The Working Woman's Wardrobe

I enjoy the notion that the first professional women were  late-60's second-wave feminists in suntan pantyhose and polyester skirt suits, setting out for the office en masse one crisp September morning, heads high and briefcases in hand. But that's just not true, is it? Women have been earning paychecks and paying bills since the first landlord overcharged the first tenant for a dumpy studio with bad light and mice.

And what have we worn? Some of the best things. Shirtwaists and femmey neckties and uniforms. Oh! The uniforms!


From Ladies' Home Journal, 1910

And what about your feet? Pair your one-piece work dress with shoes that are both hygienic and sanitary! (Incidentally, when was the last time you used either of those descriptors? They've gone the way of "wholesome" and "unseemly". It's a shame.)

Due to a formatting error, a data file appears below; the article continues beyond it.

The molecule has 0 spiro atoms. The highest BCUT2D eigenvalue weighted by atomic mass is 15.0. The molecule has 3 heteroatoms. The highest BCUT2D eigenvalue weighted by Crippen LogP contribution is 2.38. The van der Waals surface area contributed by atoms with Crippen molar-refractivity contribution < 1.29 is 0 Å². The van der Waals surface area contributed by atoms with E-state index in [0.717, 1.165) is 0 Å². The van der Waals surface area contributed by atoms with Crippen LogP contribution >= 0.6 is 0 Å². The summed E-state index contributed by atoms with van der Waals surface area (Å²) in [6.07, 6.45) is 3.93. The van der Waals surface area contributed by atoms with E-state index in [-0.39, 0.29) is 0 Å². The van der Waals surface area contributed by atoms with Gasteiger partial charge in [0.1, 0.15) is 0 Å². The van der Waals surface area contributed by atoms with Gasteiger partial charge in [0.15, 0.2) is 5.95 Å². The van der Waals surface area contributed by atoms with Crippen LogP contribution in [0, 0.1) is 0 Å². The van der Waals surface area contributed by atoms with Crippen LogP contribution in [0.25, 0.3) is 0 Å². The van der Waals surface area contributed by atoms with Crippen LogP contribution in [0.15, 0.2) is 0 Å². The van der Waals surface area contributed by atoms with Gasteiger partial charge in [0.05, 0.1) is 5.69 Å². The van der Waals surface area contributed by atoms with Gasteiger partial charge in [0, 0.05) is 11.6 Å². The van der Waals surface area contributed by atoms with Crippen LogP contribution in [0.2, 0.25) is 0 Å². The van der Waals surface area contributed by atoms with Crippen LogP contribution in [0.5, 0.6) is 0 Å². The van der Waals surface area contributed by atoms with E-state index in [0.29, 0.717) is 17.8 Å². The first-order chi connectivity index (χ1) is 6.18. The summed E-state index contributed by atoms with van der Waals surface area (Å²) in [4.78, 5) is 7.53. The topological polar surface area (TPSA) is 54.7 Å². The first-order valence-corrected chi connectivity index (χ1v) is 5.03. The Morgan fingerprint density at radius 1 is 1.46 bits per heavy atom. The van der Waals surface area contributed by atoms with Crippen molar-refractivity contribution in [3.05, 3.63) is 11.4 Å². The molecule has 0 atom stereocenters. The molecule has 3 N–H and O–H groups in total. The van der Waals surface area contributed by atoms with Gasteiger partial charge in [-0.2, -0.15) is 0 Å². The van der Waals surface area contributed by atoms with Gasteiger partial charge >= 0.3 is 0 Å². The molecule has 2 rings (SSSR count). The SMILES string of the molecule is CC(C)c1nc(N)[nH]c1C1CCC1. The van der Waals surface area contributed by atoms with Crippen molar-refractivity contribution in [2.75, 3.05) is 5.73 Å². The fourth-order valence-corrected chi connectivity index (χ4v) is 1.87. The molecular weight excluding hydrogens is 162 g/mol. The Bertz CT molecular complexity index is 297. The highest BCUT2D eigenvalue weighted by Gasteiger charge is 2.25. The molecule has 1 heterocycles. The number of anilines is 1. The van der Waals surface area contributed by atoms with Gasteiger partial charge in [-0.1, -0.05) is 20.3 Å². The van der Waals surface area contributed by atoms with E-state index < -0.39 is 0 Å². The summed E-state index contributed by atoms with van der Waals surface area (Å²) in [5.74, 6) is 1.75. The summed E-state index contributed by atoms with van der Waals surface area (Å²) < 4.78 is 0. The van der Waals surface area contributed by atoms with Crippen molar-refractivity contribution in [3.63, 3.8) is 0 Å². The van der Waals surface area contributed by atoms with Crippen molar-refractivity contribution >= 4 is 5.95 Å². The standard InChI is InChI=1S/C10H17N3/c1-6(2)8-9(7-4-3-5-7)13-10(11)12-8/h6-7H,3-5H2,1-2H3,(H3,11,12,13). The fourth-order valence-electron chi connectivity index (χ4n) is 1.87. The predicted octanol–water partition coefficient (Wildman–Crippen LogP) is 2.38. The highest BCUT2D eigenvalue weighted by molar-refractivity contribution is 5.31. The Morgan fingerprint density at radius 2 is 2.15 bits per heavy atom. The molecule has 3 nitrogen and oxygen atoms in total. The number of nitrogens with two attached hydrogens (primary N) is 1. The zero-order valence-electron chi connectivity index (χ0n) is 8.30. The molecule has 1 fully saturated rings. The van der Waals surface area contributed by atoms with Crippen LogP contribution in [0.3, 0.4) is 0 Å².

Proto-Easy Spirits c.1910


Mrs. Morton wore them with spats.
 
Mrs. Morton, "First woman letter carrier on the job", 1917


As women entered the workforce during World War II, their wardrobes got an upgrade and a little more authority. If you Google image search "working woman", Rosie still pops up first. 


Rosie the Riveter


Charity Adams, First Officer in the Women's Army Auxiliary Corps, c. 1943

From Ladies' Home Journal, 1942


Then there are the women who figured so heavily in my first understanding of feminism, and in my first fashion crushes. I never cease to love the way that wild, hippie aesthetics sometimes bled into mainstream fashions.

From Sphere Magazine, early 1970's 

Mary Tyler Moore, 1970's

Let's close with the "I'm trying to be a grown-up lady" suit worn by a teenaged Mariel Hemingway in the last scene of "Manhattan". It speaks volumes. It perfectly frames her as the precocious ingenue and sets up a compelling bit of cognitive dissonance (it's ugly! it's ill-fitting! it's the most beautiful thing ever!) that jams with her character (we love her, we pity her). The whole thing just zings.

Mariel Hemingway in "Manhattan", 1979